(Bloomberg) — Wall Street’s silence on Didi Global Inc. is speaking volumes as its stock fluctuates well below last month’s initial public offering price.
A 25-day quiet period expired on Monday for U.S. analysts at the banks that took Didi public on June 30. The milestone that typically prompts a wave of new, bullish research instead left traders wondering where to turn for more insight around the impact of China’s broadening regulatory crackdown that began with the ride-hailing giant.
A first look at consensus earnings estimates could have cooled volatility by helping traders settle on financial expectations for the quarter, even if further developments in China’s crackdown could play a larger role than any analyst note. Didi’s shares closed on Monday 43% below their IPO price after another volatile session. They slumped 30% on the final two trading days of last week and fluctuated in volatile trading on Monday.
Goldman Sachs Group Inc., JPMorgan Chase & Co. and Morgan Stanley led a group of 20 banks handling the offering last month. Spokespeople for each of the three banks declined to comment. Some other underwriters include Barclays Plc, Bank of America Corp. and Citigroup Inc.
Among analysts who weren’t bound by a quiet period — because their bank wasn’t involved in the IPO or because they’re based overseas — Didi has two buys, one hold and no sells. The buy-rated analysts haven’t updated their targets during the stock’s plunge this month. The one neutral rating, Atlantic analyst Xiao Ai, arrived in a downgrade on Monday.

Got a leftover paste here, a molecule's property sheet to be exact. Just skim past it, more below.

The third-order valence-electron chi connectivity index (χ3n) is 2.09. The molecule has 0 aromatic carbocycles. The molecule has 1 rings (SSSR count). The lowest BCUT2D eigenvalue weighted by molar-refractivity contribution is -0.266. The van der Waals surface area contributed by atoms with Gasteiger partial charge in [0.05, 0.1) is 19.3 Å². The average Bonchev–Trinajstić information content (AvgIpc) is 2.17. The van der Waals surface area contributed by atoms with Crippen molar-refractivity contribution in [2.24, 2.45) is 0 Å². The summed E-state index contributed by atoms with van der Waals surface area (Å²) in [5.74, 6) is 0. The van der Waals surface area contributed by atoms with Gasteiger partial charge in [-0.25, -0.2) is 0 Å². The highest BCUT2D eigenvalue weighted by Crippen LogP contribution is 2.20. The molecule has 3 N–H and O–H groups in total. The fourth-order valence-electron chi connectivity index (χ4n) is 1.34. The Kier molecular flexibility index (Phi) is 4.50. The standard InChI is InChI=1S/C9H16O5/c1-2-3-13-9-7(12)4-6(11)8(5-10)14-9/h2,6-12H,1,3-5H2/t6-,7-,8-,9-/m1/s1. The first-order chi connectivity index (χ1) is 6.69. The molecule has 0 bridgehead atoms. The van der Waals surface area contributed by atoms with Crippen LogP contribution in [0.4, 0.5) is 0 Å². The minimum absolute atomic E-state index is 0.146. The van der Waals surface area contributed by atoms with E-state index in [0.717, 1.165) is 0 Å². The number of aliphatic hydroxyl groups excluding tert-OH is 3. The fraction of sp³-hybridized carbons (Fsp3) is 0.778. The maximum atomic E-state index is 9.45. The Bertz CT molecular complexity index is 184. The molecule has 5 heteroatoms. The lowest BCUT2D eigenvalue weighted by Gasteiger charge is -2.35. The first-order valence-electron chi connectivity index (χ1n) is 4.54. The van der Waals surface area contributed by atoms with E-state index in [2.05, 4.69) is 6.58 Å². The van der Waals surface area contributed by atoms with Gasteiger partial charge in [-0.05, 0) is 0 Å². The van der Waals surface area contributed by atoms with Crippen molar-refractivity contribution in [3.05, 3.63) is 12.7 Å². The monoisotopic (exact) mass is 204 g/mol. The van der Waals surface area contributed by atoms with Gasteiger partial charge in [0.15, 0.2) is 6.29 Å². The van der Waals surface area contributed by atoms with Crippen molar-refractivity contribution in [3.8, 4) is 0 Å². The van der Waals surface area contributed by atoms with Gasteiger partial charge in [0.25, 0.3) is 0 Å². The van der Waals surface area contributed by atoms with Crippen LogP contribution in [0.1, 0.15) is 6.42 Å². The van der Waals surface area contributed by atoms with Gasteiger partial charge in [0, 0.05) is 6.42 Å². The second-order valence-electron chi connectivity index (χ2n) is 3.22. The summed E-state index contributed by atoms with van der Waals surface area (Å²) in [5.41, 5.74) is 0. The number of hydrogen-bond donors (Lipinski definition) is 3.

“While we believe the most likely outcome will be manageable financial and operational penalties, the range of outcomes leaves us unable to recommend the stock until there is more certainty,” Atlantic’s note said.
When it comes to U.S. listings of Chinese firms, the silence on Wall Street extends beyond Didi. Full Truck Alliance Co., for example, has yet to get any initiations since its analyst quiet period expired on July 19. The truck-hailing platform was swept into the Chinese government’s cybersecurity probe on July 4.
The reticence around Didi and Full Truck contrasts with other recent IPOs. New coverage for Krispy Kreme Inc., for example, was published by at least 10 banks on Monday. Legalzoom.com Inc. got at least eight initiations on Monday as its 25-day quiet period expired.
Here’s what Bloomberg Intelligence says:
“A loss of momentum across all North Asian equity sectors, with defensive and low-vol faring best, suggests risk-off sentiment is building and this may continue if the results season doesn’t provide a much-needed positive catalyst,” Bloomberg Intelligence analyst Marvin Chen wrote in a note.
(Updates the latest trading in Didi in the third paragraph. A previous update added that Morgan Stanley declined to comment.)
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